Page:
Leaders at Rock House, Oz., Menchie’s and Waters share COVID-19’s impact and reopening plans
Update since this article published: Galaxy Cafe Steiner Ranch announced permanent closure
By LESLEE BASSMAN , Four Points News
During the past couple of months, Four Points businesses employed various mainstream and creative options to keep their accounting ledgers in the black, with some ventures maintaining contactless customer service and others having to close down completely.
And, due to the effects of the COVID-19 crisis, the Steiner Ranch and River Place landscape won’t be the same. At least for now.
Dr. James Waters gets back to business
Board Certified Orthodontist James Waters, who maintains two offices in Steiner Ranch and Central Austin, said he had no choice but to close his doors just before Spring Break hit in mid-March.
“For dentistry in particular and for orthodontics, we’re governed by not just Governor Abbott’s executive orders but by our licensing board,” he said.
The Board of Dental Examiners provided “pretty rigid” guidelines for its members to follow, he said, permitting physicians to only provide “lifesaving” procedures, measures that didn’t include repairing broken wires inside a patient’s mouth.
“They made it so stringent that the implication is if something happened and someone had that virus and got it through your practice, you would be liable,” Waters said. “We saw what we felt were some really significant emergencies (while the office was closed).”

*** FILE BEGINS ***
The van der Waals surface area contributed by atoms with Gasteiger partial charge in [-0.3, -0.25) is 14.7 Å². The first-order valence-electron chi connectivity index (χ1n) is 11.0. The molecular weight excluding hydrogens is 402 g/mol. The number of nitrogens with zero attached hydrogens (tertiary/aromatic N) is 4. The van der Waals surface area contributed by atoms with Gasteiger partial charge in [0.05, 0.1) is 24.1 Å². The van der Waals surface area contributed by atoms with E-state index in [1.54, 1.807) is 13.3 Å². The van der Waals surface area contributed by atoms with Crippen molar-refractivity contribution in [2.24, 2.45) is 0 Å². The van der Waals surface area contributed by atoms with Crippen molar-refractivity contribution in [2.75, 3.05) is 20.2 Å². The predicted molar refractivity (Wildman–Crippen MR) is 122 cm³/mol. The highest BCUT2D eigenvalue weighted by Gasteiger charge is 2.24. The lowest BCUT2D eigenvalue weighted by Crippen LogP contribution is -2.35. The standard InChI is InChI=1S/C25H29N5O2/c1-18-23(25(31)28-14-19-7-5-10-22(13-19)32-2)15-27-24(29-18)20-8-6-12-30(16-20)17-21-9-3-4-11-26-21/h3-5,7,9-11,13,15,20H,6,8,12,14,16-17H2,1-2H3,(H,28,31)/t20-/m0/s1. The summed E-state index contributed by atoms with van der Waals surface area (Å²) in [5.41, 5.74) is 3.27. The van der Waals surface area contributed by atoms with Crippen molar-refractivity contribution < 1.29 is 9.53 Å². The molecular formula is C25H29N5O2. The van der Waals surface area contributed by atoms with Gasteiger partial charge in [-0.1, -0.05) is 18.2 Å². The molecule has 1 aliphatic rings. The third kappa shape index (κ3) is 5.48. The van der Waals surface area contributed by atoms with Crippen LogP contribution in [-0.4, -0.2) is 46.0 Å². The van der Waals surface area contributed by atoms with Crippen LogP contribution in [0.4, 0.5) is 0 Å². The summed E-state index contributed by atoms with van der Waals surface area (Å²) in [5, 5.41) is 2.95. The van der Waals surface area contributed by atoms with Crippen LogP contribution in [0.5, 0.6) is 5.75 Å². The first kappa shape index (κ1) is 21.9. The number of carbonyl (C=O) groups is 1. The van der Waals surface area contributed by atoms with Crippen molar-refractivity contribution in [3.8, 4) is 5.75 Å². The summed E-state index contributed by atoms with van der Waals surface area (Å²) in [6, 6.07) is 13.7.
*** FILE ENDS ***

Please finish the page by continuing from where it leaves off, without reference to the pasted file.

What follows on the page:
Those patients were seen alone, with no one else in the office, tallying only about six individuals needing assistance, he said. The lack of regular checkups during this time won’t set back patients, he said, since the connection wires of orthodonture are made of titanium and various alloys that allow its resistive force to exist for long periods of time.
“So if we’re closed for eight weeks and someone misses one visit, no, it’s not going to set them back,” Waters said.
With five employees, he applied for a Small Business Association loan program aimed at employers being able to continue to pay their staff and cover business expenses — the Payroll Protection Program. After two tries, the federal funds finally arrived at midnight on May 1 and he reopened his practice on May 4.
Meanwhile, Waters said he used his personal money and retirement fund savings to pay his employees their full salaries and ensure the practice remained viable. During the time he was closed, he said the office received only about half a dozen payments for services rendered, way below its normal revenue.
“A modern dental office with digital stuff — we have bills that are every month,” Waters said of his receipts for software, x-ray products and accounting in addition to normal utilities and rents. “That Payroll Protection (Program), it doesn’t cover all that.”
He distinguished the practice of orthodontics from dentistry that has a charge per procedure. But Waters’ patients are on payment plans that occur over years of treatment. He said he fears that, with current unemployment rates, many of those patients won’t be able to make their plans.
“There’s going to be people who go out of business,” Waters said. “I’m fully expecting that.”
Rock House welcomes patio guests
On May 1, two-year old Rock House Bar and Trailer Park welcomed guests onto its patio after providing service via curbside and to-go orders from the eatery as well as the food trucks onsite.
Last week, Texas Gov. Greg Abbott mandated commercial and retail enterprises can open on the first of the month but are limited to only 25% of capacity.
“We’ll be doing everything in our power to make sure the rules are upheld,” co-owner Jeffrey Tobey said.
Given the new constraints, he said the turnout was slow on opening day.